The way in which the physical sciences are organised and publicly funded in the UK is to be revamped.
The council will focus on large projects such as Cern
The government will create a Large Facilities Council to focus efforts on major projects such as big telescopes and particle physics experiments.
This will merge two existing bodies: the Particle Physics and Astronomy Research Council and the Central Laboratory of the Research Councils.
The government wants the new council to take over by 1 April 2007.
It will take responsibility for particle physics, astronomy, space science, nuclear physics, synchrotron radiation, neutron sources and high-power lasers, and will manage the Rutherford Appleton and Daresbury laboratories. Its budget in 2007-08 will be about £530m.
Many of the big questions now in physics and astronomy can only be answered with grand projects involving large facilities and undertaken by international partners. So refocusing the UK's efforts in this area should allow the country's science community to speak with "one voice" in these ventures.
Examples of big facility projects with UK involvement include the Large Hadron Collider (LHC) at Cern on the French-Swiss border, the European Southern Observatory telescopes in Chile, and the Diamond Synchrotron in Oxfordshire.
The Department of Trade and Industry, which made the announcement, said the new council would aim to:
- create a more integrated approach to large facilities, including international negotiations, for long-term projects involving several countries acting together
- obtain more value from the knowledge and technologies that are developed as a result of the new council's programmes
- deliver these goals using the Harwell and Daresbury laboratories as "knowledge transfer centres"
Science and Innovation Minister Lord Sainsbury said the new council would bring responsibility for large-scale physical science projects under a single umbrella and would "enable the UK to exploit fully the main synergies between the existing two councils".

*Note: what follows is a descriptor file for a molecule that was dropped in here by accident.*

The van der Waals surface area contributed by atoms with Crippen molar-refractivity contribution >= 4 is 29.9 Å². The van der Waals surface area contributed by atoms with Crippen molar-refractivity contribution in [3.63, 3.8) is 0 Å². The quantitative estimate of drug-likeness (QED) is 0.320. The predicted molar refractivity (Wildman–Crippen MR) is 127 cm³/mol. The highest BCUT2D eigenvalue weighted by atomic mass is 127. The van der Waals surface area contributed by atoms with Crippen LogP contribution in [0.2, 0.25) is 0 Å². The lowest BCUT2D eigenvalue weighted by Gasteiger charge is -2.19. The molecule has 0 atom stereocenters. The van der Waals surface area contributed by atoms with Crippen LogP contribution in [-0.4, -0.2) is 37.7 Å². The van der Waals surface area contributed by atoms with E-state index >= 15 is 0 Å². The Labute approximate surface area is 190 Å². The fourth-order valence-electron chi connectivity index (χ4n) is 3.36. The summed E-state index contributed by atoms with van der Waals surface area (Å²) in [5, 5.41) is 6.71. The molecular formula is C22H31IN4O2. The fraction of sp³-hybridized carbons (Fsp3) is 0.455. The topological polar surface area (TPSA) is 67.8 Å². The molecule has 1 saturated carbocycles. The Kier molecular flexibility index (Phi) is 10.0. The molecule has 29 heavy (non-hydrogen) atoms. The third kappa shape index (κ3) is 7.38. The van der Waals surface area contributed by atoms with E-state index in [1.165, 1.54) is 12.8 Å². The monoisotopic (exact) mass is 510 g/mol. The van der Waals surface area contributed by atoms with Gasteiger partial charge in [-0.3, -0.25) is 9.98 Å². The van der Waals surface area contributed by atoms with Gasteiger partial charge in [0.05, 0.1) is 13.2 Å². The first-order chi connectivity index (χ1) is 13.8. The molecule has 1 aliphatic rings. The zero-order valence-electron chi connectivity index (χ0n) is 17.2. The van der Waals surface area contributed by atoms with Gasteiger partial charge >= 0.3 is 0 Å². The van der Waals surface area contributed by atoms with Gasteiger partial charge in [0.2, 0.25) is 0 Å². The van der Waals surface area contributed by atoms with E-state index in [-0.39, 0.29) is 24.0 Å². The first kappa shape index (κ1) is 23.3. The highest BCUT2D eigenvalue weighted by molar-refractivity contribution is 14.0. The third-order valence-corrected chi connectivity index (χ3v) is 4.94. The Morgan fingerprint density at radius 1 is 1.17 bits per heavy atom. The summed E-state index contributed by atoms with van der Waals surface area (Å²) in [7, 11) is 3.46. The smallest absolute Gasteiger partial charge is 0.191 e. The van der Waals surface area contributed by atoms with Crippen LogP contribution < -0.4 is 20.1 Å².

The government had proposed two different possibilities for revamping the system of funding: a full merger of the Central Laboratory of the Research Councils (CCLRC) and the Particle Physics and Astronomy Research Council (PParc) - which it eventually opted for - and one that would have split PParc in two.
This would have passed its responsibility for funding science research to the Engineering and Physical Sciences Research Council (Epsrc) and moved its role in funding large international projects to the CCLRC.
The Standing Conference of Astronomy Professors (Scap) took a vote on the issue with its members. The result came out in favour of the full merger by two to one.
"Scap went two to one in favour of [the full merger], so we mustn't grumble," said Professor Gordon Bromage, chair of Scap and a professor of astrophysics at the University of Central Lancashire.
"But from those numbers, it's clear there was a sizeable minority who were quite worried about what has come to pass.
The UK is involved on projects such as the Extremely Large Telescope
He told BBC News: "The large facilities side of things will build new telescopes and get initial exciting results, but then there's an awful lot of data which has to be analysed in more detail and that tends to be done on longer-term research grants.
"The Large Facilities Council doesn't even have research in its title, and that does worry Scap somewhat."
The scientists' union Prospect echoed this view, warning that the new council must not be at the expense of existing research or the nation's core scientific capability.
"Our members also have wider concerns that the new council will presage further cuts in funding for physical sciences and the early haemorrhage of key staff from the research councils concerned. Research indicates that once a facility closes, very few of the staff find similar alternative employment," said Prospect's director of research Sue Ferns.
The announcement was welcomed by Professor John Wood, chief executive of the CCLRC, and Professor Keith Mason, chief executive of PParc.
In a joint statement, they said the new council would place the UK in "a much stronger position to help shape and exert greater leadership and leverage in the development of strategies" for these big projects.
This, they added, would enable the UK research community to have access to the best facilities in the world.